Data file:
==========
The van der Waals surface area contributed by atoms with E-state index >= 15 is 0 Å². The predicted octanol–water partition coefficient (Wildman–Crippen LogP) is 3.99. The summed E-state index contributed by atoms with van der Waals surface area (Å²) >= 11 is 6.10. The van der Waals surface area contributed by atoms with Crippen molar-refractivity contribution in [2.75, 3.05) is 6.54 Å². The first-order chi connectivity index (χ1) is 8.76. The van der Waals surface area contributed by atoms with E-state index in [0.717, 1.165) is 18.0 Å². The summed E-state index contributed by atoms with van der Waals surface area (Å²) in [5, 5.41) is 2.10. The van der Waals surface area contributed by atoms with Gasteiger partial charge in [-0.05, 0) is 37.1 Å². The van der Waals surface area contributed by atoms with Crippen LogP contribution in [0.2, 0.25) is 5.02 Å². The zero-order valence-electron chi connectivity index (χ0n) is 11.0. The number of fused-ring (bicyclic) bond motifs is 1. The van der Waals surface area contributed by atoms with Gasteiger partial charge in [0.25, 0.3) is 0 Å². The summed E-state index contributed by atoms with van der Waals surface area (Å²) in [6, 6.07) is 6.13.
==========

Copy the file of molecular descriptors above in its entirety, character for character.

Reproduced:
The van der Waals surface area contributed by atoms with E-state index >= 15 is 0 Å². The predicted octanol–water partition coefficient (Wildman–Crippen LogP) is 3.99. The summed E-state index contributed by atoms with van der Waals surface area (Å²) >= 11 is 6.10. The van der Waals surface area contributed by atoms with Crippen molar-refractivity contribution in [2.75, 3.05) is 6.54 Å². The first-order chi connectivity index (χ1) is 8.76. The van der Waals surface area contributed by atoms with E-state index in [0.717, 1.165) is 18.0 Å². The summed E-state index contributed by atoms with van der Waals surface area (Å²) in [5, 5.41) is 2.10. The van der Waals surface area contributed by atoms with Gasteiger partial charge in [-0.05, 0) is 37.1 Å². The van der Waals surface area contributed by atoms with Crippen LogP contribution in [0.2, 0.25) is 5.02 Å². The zero-order valence-electron chi connectivity index (χ0n) is 11.0. The number of fused-ring (bicyclic) bond motifs is 1. The van der Waals surface area contributed by atoms with Gasteiger partial charge in [0.25, 0.3) is 0 Å². The summed E-state index contributed by atoms with van der Waals surface area (Å²) in [6, 6.07) is 6.13.